Most of the Martian ice has been observed from orbiting satellites such as NASA's Mars Reconnaissance Orbiter. But determining the size and dustiness of ice so far from the surface is difficult. And these aspects of ice are critical in helping scientists determine how old ice is and how it formed.
So planetary scientists Aditya Huller and Philip Christensen of Arizona State University, along with Stephen Warren, an Earth ice and snow expert at the University of Washington, developed a new approach to determine how dusty Martian ice really is.
By combining data from NASA's Phoenix Mars Lander and Mars Reconnaissance Orbiter spacecraft with computer simulations used to predict the brightness of snow and glacial ice on Earth, they were able to successfully match the brightness of Martian ice and determine its dustiness. Their findings were recently published in the AGU Journal of Geophysical Research: Planets.
Mars is a dusty planet, so much of its ice is also dusty and much darker than the fresh snow we can see on Earth. The more dusty the ice, the darker and therefore warmer it becomes, which can affect both its stability and evolution over time. Under certain conditions, this could also mean that ice on Mars could melt.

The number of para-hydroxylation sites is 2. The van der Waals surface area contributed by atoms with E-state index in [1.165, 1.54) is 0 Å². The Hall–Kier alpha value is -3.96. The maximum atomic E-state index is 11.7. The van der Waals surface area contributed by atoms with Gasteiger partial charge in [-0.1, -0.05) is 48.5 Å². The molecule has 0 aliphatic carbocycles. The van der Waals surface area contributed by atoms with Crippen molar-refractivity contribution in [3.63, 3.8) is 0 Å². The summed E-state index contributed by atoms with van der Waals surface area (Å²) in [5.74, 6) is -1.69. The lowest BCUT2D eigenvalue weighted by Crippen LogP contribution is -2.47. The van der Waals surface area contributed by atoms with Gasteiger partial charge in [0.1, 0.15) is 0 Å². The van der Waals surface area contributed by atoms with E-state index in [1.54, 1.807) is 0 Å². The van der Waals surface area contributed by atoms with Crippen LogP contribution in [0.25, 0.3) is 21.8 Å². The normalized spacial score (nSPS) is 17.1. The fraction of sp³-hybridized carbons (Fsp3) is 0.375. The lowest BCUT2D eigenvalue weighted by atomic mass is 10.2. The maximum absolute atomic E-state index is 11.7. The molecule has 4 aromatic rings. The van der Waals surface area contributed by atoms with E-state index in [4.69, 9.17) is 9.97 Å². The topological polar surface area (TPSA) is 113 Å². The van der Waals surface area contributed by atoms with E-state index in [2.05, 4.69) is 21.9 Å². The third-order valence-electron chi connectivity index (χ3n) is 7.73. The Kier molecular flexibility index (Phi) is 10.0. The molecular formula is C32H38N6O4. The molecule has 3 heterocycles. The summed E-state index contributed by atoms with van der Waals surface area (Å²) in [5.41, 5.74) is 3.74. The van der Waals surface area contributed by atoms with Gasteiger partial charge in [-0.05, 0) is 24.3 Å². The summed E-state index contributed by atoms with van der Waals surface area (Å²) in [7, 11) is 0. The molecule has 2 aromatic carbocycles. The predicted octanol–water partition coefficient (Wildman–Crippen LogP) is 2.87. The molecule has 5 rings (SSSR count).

“There is a chance the dusty and dark ice could melt a few centimeters,” Huller said. "And any subsurface liquid water produced by melting will be protected from evaporation in the thin Mars atmosphere by a layer of ice that covers it."
Based on their simulations, they predict that the ice dug up by the Phoenix Mars Lander spacecraft has formed from dusty snowfall sometime over the past million years, like other ice deposits previously discovered in the mid-latitudes of Mars.
“It is widely believed that Mars has experienced several ice ages throughout its history, and the ice exposed in the mid-latitudes of Mars appears to be a remnant of this ancient dusty snowfall,” Huller said.
As the next steps, the team hopes to continue analyzing the effects of ice on Mars, assess whether the ice may indeed melt, and learn more about the history of Mars' climate.
“We are working on improved computer simulations of Martian ice to study how it develops over time and whether it could melt to form liquid water,” Huller said. "The results of this study will be integral to our work, because knowing how dark ice is directly affects how much it heats up."